In the end, as the story was told many times over the years, Graham says he took a walk late at night and prayed. He didn’t understand everything in the Bible. But he decided to accept it, and preach it, without apology. In years to come critics like Reinhold Niebuhr would challenge his preaching as too simple, too far removed from the complexity of the human condition. But not even Niebuhr questioned the sincerity of Graham’s faith or motives. And neither, contrary to Hitchens, did Templeton. “I disagree with him profoundly on his view of Christianity and think that much of what he says in the pulpit is puerile nonsense,” Templeton wrote in his memoirs. “But there is no feigning in him: he believes what he believes with an invincible innocence. He is the only mass evangelist I would trust. And I miss him.”

The charge that Graham went into ministry to get rich is just as easily refuted, both by what he did and didn’t do. Well aware of how easily a famous preacher could be destroyed by financial or sexual scandal, Graham took pains early on to protect himself from both. He insisted that crusade accounts be audited and published in the local papers when the crusade was finished. Having founded the Billy Graham Evangelistic Association in 1950, he took a straight salary, comparable to that of a senior minister of a major urban pulpit, no matter how much in money his meetings brought in. He was turning down million-dollar television and Hollywood offers half a century ago. He never built the Church of Billy Graham, and while he lived comfortably, his house is a modest place. If he had wanted to get rich, he could have been many, many times over.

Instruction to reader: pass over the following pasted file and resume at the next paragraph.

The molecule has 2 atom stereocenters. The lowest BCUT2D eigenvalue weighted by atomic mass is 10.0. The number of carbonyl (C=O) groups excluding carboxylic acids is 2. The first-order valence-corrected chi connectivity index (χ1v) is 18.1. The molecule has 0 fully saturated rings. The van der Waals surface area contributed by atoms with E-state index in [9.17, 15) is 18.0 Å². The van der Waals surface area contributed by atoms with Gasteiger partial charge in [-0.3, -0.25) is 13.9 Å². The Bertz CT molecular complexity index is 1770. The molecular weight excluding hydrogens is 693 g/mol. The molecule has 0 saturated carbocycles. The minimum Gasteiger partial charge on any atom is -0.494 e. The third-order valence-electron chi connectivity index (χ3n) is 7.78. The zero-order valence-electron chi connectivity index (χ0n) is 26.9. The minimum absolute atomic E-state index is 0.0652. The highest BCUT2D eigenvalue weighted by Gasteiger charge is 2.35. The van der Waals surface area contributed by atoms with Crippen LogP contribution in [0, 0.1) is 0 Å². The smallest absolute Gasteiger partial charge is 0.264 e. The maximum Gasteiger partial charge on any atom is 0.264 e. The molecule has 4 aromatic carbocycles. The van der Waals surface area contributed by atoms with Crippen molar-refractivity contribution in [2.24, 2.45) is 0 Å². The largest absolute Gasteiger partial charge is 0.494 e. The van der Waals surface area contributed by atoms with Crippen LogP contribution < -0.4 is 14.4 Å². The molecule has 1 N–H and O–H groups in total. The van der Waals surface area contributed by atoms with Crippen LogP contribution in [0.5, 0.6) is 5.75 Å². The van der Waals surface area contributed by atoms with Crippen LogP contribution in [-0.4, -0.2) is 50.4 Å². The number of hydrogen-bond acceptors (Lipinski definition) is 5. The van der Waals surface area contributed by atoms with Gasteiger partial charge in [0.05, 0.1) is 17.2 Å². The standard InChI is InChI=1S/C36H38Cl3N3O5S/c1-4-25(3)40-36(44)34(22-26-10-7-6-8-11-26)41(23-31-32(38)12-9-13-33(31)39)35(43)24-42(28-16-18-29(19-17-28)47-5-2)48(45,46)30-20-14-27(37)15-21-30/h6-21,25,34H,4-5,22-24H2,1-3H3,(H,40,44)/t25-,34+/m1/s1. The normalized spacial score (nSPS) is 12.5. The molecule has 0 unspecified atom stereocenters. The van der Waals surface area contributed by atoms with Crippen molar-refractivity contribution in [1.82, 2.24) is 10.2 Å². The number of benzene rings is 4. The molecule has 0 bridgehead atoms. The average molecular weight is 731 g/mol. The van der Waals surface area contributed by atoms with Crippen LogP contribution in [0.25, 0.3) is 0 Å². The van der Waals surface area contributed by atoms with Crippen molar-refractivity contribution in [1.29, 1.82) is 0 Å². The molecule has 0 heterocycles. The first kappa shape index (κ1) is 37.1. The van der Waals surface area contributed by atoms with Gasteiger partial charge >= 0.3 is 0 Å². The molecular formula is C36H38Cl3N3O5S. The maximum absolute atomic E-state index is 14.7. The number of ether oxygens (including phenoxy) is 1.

Hitchens is on more solid ground when he attacks Graham for his comments about Jews in a 1972 Oval Office meeting with Richard Nixon. That conversation was indeed vile, and since it was disclosed in 2002, Graham has apologized repeatedly for his part in it. “I cannot imagine what caused me to make those comments, which I totally repudiate,” he said. “Whatever the reason, I was wrong for not disagreeing with the President … I don’t ever recall having those feelings about any group, especially the Jews, and I certainly do not have them now.” When we asked Graham about the conversation, his shame was obvious, and he confessed to the other fault at work that day – his sycophancy, the courtier’s habit of trying to win favor with the king by embracing even his most odious ideas. “I think I was just trying to agree with what he said or something,” Graham told us. Hitchens may reject Graham’s many apologies if he chooses, and discount his remorse more evidence of fraud. But rational people should have a hard time accepting Hitchens’ characterization of Graham as “a disgustingly evil man.”

Gibbs and Duffy’s book, The Preacher and the Presidents, was published in August.

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Latest Trinity Review feature portions from a new reprint of Gordon Clark’s “In Defense of Theology” that is now published by John Robbins of Trinity Foundation

See the Trinity Review in PDF file here:

http://www.trinityfoundation.org/PDF/270-InDefenseofTheology.pdf